In short, Persian Gulf populations share so much recent and ancient history, and centuries of intermarriage have consolidated those ties. Today, with the exception of Saudi Arabia and Bahrain, Iran enjoys diplomatic relations with all other Persian Gulf littoral states, and in some cases, deep economic interests. Despite being on opposing sides of various regional conflicts, the UAE just became Iran’s second biggest trading partner in the world, with an annual value of $14.3 billion.
Establishing a regional security architecture won’t only benefit Iran and the GCC. Intra-GCC tensions and border conflicts have also plagued the organization since its inception. All eight littoral states have much to gain from embracing mechanisms that can guarantee freedom of navigation; deescalating conflict; bolstering oil prices; regulating the regional arms race; pooling resources to fight terrorism; and creating and training joint forces to patrol their waters.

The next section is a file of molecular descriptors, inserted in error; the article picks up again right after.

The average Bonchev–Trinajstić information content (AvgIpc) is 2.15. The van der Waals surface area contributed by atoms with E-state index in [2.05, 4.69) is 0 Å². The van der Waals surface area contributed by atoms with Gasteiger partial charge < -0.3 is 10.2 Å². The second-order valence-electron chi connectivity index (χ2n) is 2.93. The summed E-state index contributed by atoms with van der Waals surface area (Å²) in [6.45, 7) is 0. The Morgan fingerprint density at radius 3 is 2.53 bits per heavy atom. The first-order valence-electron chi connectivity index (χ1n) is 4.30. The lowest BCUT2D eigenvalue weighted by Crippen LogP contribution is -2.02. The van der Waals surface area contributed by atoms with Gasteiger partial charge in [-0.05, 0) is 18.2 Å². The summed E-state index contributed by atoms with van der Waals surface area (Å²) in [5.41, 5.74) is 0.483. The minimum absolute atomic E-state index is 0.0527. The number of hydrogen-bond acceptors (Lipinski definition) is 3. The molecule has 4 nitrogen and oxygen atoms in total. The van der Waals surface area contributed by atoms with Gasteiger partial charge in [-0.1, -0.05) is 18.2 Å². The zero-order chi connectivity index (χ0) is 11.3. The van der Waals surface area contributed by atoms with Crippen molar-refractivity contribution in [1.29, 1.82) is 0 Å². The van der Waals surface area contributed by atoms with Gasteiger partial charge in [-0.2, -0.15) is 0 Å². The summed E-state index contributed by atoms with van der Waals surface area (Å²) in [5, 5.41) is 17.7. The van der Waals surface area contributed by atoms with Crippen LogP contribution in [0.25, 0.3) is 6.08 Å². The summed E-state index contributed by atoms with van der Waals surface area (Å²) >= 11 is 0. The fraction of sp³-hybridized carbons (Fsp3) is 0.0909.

These issues remain vital to the wellbeing of all parties. As military, economic, and pandemic-related fatigue kicks in and the United States’ role shrinks dramatically in the region, Iran and the GCC states have a choice to make: ignore changing realities, stay mired in conflict, and become failed states, or collectively become the joint energy hub of the world and the primary economic gateway connecting Asia, Europe, and even Africa. A shift toward the latter priorities even has the ability to resolve conflict and stabilize North Africa, which has also been torn apart by Arab rivalries in the Persian Gulf.
Iran can tough this out. But for hardliners in the Persian Gulf, only a dramatic pivot toward reconciliation can offer a face-saving exit from a decade of miscalculations.